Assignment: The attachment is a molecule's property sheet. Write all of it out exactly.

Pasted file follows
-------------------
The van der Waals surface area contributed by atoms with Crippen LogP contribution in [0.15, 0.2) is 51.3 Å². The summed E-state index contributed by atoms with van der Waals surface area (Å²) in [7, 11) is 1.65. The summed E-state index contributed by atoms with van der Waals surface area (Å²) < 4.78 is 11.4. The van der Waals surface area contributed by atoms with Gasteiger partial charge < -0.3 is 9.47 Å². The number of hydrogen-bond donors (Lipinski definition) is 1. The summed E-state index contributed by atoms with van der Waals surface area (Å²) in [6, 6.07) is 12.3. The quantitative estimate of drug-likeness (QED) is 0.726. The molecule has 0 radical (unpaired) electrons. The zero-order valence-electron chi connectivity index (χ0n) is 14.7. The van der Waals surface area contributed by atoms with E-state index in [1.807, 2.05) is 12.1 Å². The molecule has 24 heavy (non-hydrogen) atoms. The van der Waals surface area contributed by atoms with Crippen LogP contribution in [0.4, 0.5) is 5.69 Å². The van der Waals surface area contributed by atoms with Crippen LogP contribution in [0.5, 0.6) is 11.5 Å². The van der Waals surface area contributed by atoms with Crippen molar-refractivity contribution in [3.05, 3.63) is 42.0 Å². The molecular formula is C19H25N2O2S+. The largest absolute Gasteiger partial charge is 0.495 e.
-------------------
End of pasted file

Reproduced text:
The van der Waals surface area contributed by atoms with Crippen LogP contribution in [0.15, 0.2) is 51.3 Å². The summed E-state index contributed by atoms with van der Waals surface area (Å²) in [7, 11) is 1.65. The summed E-state index contributed by atoms with van der Waals surface area (Å²) < 4.78 is 11.4. The van der Waals surface area contributed by atoms with Gasteiger partial charge < -0.3 is 9.47 Å². The number of hydrogen-bond donors (Lipinski definition) is 1. The summed E-state index contributed by atoms with van der Waals surface area (Å²) in [6, 6.07) is 12.3. The quantitative estimate of drug-likeness (QED) is 0.726. The molecule has 0 radical (unpaired) electrons. The zero-order valence-electron chi connectivity index (χ0n) is 14.7. The van der Waals surface area contributed by atoms with E-state index in [1.807, 2.05) is 12.1 Å². The molecule has 24 heavy (non-hydrogen) atoms. The van der Waals surface area contributed by atoms with Crippen LogP contribution in [0.4, 0.5) is 5.69 Å². The van der Waals surface area contributed by atoms with Crippen LogP contribution in [0.5, 0.6) is 11.5 Å². The van der Waals surface area contributed by atoms with Crippen molar-refractivity contribution in [3.05, 3.63) is 42.0 Å². The molecular formula is C19H25N2O2S+. The largest absolute Gasteiger partial charge is 0.495 e.